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Let $V$ be a vector space, $T : V \to V$ a linear transformation, and $v_1, v_2, v_3$ be nonzero vectors in $V$ such that $T(v_1)=v_1, T(v_2)=v_1 + v_2, T(v_3)=v_2 + v_3.$ Prove that the vectors $v_1, v_2, v_3$ are linearly independent.

I'm confused as to where to start. Does it involve using the properties of a linear transformation?

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A typical method for showing linear independence is to assume dependence and derive a contraction. Suppose the vectors are dependent, so that there are constants $\alpha_i$ not all zero so that $$\alpha_1 v_1 + \alpha_2 v_2 + \alpha_3 v_3 = 0 .$$ Now, apply $T$ and use linearity.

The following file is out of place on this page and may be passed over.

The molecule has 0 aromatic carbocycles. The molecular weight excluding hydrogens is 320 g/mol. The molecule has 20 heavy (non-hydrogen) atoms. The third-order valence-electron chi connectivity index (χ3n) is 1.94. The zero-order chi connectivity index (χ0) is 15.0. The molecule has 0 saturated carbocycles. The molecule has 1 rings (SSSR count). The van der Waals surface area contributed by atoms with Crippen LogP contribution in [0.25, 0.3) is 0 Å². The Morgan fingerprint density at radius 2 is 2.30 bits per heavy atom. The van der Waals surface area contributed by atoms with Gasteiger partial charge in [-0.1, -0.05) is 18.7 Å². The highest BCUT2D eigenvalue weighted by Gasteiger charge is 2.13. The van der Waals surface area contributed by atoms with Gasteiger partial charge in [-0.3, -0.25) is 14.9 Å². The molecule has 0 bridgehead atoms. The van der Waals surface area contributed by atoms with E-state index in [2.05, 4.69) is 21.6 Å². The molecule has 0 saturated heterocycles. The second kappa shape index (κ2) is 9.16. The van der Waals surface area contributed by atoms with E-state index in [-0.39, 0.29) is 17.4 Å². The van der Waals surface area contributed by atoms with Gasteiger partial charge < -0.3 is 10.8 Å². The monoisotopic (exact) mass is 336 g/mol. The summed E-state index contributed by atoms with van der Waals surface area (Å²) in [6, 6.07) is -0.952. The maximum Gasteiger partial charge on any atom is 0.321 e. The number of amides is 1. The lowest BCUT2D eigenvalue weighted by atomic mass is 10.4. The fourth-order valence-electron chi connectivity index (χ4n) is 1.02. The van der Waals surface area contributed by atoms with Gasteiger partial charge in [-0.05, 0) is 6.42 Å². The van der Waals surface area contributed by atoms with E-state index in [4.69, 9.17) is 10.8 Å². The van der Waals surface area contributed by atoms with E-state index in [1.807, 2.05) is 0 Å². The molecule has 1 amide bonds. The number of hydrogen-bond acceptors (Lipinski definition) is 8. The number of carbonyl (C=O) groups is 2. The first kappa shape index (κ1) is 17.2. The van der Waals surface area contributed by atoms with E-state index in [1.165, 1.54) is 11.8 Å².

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  • $\begingroup$ So I apply T to each one, then I'm left with a1v1+a2(v2+v3)+a3(v2+v3)=0. I rearranged this to be v1(a1)+v2(a2+a3)+v3(a2+a3)=0. How am I supposed to show that these must equal 0? $\endgroup$ – user417408 Mar 12 '17 at 23:42
  • $\begingroup$ You now have a system of two equations in $a_1, a_2, a_3$. Can you combine the equations to produce simpler one and deduce some information? (By the way, the second term in your first equation should be $\alpha_2 (v_1 + v_2)$.) $\endgroup$ – Travis Willse Mar 12 '17 at 23:46

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